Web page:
So here it is - the final count down!
The lead up to Bosworth
Richard was very aware throughout 1484 and 1485 of the potential challenge from the only remaining source - Henry Tudor. Through his reign he pursued diplomatic methods to nullify the threat. The political situation initially helped him.
In France, the death of king Louis left a minority government run by Anne Beaujeu, Charles VIII's sister. Arrayed against them were the Orleanists, in the so called 'Mad War', so sought to bring Brittany to their side; this gave Richard the chance to offer military support to Brittany to help their long fight for independence, in return for the delivery by Duke Francis of Brittany of Henry Tudor to England. This came very close to success in 1484. Only a last minute flight from to France by Jasper and Henry Tudor saved them from capture.
Once in France, the political situation there played against Richard and for Tudor. For a short window, there was a real incentive for Anne and CVharles VIII to support an invasion by Henry against England, to de-stabilise possible support for the Orleanists.
During later 1484 and 1485 therefore, Henry Tudor prepared - gaining military support and a loan for his pending invasion. Henry Tudor wrote to leading magnates - very probably gaining secret support from the Stanleys and of course his mother Margaret Beaufort; and possibly corresponding with potential supporters such as Rhys ap Thomas in Wales and Henry Percy, Earl of Northumberland.
Meanwhile Richard did everything possible to prepare against invasion, equipping ships to patrol the channel, an d working with his magnates - Henry Percy, Earl of Northumberland; Lord Thomas Stanley and Thomas Howard, Duke of Norfolk. The scene was set.
The Bosworth Campaign
Henry Tudor, with his captains Jasper Tudor and John de Vere, Earl of Oxford, landed in Milford Haven on 7th August, landing in Wales to draw on the he Tudors' traditional support in Wales. They moved north along the Welsh coast, then struck through to the English Midlands arriving near Bosworth by 21st August. They probably numbered around 5,000.
Richard meanwhile learned of the landing by 11th August. Orders went out to his magnates to gather their forces, and Norfolk and Northumberland met him with their forces at Leicester, numbering between 7,000 and 10,000. But the Stanleys, though they gathered substantial armies, of maybe 6,000 men, refused to join Richard; and equally refused to meet Henry Tudor, and shadowed both forces.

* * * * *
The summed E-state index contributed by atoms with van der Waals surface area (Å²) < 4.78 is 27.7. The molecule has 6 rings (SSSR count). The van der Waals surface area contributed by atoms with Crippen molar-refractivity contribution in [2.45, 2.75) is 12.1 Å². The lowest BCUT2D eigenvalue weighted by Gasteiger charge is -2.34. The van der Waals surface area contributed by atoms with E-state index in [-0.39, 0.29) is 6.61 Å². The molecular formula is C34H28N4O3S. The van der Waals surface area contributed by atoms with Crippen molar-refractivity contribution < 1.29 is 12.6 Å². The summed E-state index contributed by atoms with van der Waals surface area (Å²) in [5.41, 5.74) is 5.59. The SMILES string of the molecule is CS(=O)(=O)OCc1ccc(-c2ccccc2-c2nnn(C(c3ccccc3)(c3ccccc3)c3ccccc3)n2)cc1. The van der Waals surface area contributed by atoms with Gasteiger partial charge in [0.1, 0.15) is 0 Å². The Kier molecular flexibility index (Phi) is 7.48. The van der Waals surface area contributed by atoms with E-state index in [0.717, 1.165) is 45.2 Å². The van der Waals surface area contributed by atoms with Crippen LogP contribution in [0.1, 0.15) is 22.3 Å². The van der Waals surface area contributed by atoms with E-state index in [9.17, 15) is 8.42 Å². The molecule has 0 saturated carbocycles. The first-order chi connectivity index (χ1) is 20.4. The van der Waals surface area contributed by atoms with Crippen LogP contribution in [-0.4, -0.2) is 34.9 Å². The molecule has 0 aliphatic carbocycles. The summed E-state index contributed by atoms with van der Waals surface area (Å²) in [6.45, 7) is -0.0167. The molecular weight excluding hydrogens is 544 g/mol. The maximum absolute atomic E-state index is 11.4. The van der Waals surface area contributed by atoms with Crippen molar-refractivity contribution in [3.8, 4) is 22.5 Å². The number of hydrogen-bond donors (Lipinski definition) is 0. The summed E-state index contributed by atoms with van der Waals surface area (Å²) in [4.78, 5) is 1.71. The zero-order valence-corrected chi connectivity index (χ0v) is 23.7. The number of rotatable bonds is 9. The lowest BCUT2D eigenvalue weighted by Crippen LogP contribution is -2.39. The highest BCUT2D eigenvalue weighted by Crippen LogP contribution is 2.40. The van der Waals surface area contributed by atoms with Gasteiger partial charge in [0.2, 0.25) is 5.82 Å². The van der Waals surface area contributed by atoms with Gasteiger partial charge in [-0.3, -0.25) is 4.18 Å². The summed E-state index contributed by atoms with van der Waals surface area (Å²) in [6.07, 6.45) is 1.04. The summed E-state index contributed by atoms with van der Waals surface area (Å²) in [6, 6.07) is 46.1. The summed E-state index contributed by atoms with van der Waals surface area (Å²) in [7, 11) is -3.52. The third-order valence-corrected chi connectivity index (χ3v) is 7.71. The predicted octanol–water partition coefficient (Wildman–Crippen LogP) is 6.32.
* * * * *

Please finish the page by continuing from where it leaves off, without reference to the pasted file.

The battle of Bosworth is covered in many places - you can do worse than go to theWikipedia site, from where these maps are taken. On the morning of 22nd August, Richard took up positions on the edge of a rise, and the Tudors, led by Oxford march to the foot of the hill, and an exchange of artillery took place until Norfolk in Richard's vanguard charged down the hill to attack. During the fierce fighting, Norfolk was killed - when Richard spotted Henry Tudor and his bodyguard on horseback galloping towards the Stanley's position. In a reckless do or die charge, Richard swept down in a cavalry charge and came close to overwhelming Henry.
At this point the Stanley's finally chose their sides, and attacked the isolated King. Richard refused to flee; "I will die a king or win" he had declared. Stanley’s men hit before he could break through, and now the tables were turned. Richard’s horse was killed from under him. At some point he must have lost his helmet, and he was hit by several glancing blows that cut his scalp and took chips of bone off his skull. In agony he fought on, but a mounted man struck down with a dagger and pierced his skull. And then came a mighty blow from a heavy bladed weapon which opened his skull at the base of his head, and the last Plantagent king went to meet his maker. He died, wrote Polydore Vergil, 'fighting manfully in the thickest press of his enemies.' One of the Stanleys recovered Richard gold circlet from a thorn bush, and crowned Henry Tudor on the field of battle.
Richard's body was slung naked over a horse, his long hair tied under his chin, and taken to Leicester. There he was buried in Greyfriars Abbey in the chancel. The tomb bore the inscription:
I, here, whom the earth encloses under various coloured marble
Was justly called Richard the Third.
I was Protector of my country, an uncle ruling on behalf of his nephew
I held the British kingdoms by broken faith.
Then for just sixty days less two,
And two summers, I held my sceptres.
Fighting bravely in war, deserted by the English,
I succumbed to you, King Henry VII.
But you yourself, piously, at your expense, thus honour my bones
And you cause a former king to be revered with the honour of a king
When [in] twice five years less four
Three hundred five-year periods of our salvation have passed.
And eleven days before the Kalends of September
I surrendered to the red rose the power it desired.
Whoever you are, pray for my offences,
That my punishment may be lessened by your prayers